Unforgiven (Japan, 2013)

Set in the late 1800s, after the fall of Shogunate, onetime assassin Jubee Kamata lives in seclusion on a small farm. But when the new government begins harassing the local populace, Jubee is forced to break the promise he made to his dead wife and take up the sword once more.I came in to Unforgiven with a negative mindset, because the word 'remake' rarely means anything good these days. I'm was proven wrong. In the same way Kurosawa's Yojimbo got an American remake with A Fistful of Dollars (1964), director Sang-il Lee (Villain, Rage) decided to adapt Clint Eastwood's Unforgiven (1992) with a Japanese cast. I rarely see the point with remakes, but I can recognize good cinema when I see it. Lee's version is made with the utmost care and attention for authenticity, and thankfully far from being a cheap cash-in riding on a big name like Clint Eastwood.Ken Watanabe plays a compelling character, who as a seasoned old veteran, must again pick up his weapons and do battle against an abusing regime. In the fact that the film is set in the Meiji period you kind of get the best of both worlds; a western and a samurai film. The action is dealt out in small amounts but instead of being the one thing you wait for like in other action movies, here it's more like extra delicious seasoning to an already fantastic stew. Accompanying the film's journey are some beautiful landscapes, and I'm totally fine with having the setting changed from your ordinary western scenery to the both snowy and lush hills of cold Hokkaido.Unforgiven is great on its on terms, and even though Eastwood's film is the blueprint, Sang-il Lee had the ability to approach it from his own personal viewpoint and adjust it after a different culture.Genre: Action/Crime/Drama. 2h 15min.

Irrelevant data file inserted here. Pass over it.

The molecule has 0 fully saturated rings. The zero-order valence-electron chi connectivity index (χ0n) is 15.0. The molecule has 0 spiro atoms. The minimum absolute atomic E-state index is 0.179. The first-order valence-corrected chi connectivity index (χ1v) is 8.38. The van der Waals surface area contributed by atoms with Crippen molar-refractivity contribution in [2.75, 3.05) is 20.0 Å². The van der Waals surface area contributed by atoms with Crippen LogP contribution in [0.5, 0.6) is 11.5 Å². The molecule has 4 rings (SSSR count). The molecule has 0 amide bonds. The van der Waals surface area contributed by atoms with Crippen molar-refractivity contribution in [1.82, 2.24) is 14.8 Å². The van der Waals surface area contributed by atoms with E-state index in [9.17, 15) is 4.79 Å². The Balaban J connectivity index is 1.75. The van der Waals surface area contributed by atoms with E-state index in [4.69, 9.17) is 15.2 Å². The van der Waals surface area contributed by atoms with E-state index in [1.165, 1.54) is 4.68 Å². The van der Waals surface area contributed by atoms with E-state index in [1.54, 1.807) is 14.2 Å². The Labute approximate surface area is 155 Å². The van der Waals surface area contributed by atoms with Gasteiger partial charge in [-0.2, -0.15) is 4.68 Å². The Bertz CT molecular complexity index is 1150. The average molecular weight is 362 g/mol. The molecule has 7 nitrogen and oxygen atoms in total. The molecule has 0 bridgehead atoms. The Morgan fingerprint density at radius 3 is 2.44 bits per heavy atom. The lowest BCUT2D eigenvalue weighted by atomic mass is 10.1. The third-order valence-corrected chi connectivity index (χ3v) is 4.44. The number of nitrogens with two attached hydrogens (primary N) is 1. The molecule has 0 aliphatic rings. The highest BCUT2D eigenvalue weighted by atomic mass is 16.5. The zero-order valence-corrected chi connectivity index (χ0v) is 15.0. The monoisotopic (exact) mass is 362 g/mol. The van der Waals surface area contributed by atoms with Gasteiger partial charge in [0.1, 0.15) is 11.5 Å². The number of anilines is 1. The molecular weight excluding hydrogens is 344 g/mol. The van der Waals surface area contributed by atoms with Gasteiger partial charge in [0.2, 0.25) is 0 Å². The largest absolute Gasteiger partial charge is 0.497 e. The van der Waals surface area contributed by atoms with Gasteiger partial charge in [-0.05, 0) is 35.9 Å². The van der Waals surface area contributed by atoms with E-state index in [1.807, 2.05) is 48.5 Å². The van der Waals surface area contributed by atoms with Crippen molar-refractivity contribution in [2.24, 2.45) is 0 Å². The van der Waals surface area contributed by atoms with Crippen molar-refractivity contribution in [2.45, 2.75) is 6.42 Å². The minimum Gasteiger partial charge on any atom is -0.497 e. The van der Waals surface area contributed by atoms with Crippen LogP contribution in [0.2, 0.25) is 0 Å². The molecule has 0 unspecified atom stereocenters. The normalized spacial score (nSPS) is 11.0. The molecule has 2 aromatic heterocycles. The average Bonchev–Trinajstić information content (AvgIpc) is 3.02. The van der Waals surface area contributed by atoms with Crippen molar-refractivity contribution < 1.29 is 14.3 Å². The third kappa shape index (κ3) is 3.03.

Unforgiven (Japan, 2013)
Set in the late 1800s, after the fall of Shogunate, onetime assassin Jubee Kamata lives in seclusion on a small farm. But when the new government begins harassing the local populace, Jubee is forced to break the promise he made to his dead wife and take up the sword once more.
I came in to Unforgiven with a negative mindset, because the word 'remake' rarely means anything good these days. I'm was proven wrong. In the same way Kurosawa's Yojimbo got an American remake with A Fistful of Dollars (1964), director Sang-il Lee (Villain, Rage) decided to adapt Clint Eastwood's Unforgiven (1992) with a Japanese cast. I rarely see the point with remakes, but I can recognize good cinema when I see it. Lee's version is made with the utmost care and attention for authenticity, and thankfully far from being a cheap cash-in riding on a big name like Clint Eastwood.
Ken Watanabe plays a compelling character, who as a seasoned old veteran, must again pick up his weapons and do battle against an abusing regime. In the fact that the film is set in the Meiji period you kind of get the best of both worlds; a western and a samurai film. The action is dealt out in small amounts but instead of being the one thing you wait for like in other action movies, here it's more like extra delicious seasoning to an already fantastic stew. Accompanying the film's journey are some beautiful landscapes, and I'm totally fine with having the setting changed from your ordinary western scenery to the both snowy and lush hills of cold Hokkaido.
Unforgiven is great on its on terms, and even though Eastwood's film is the blueprint, Sang-il Lee had the ability to approach it from his own personal viewpoint and adjust it after a different culture.
Genre: Action/Crime/Drama. 2h 15min.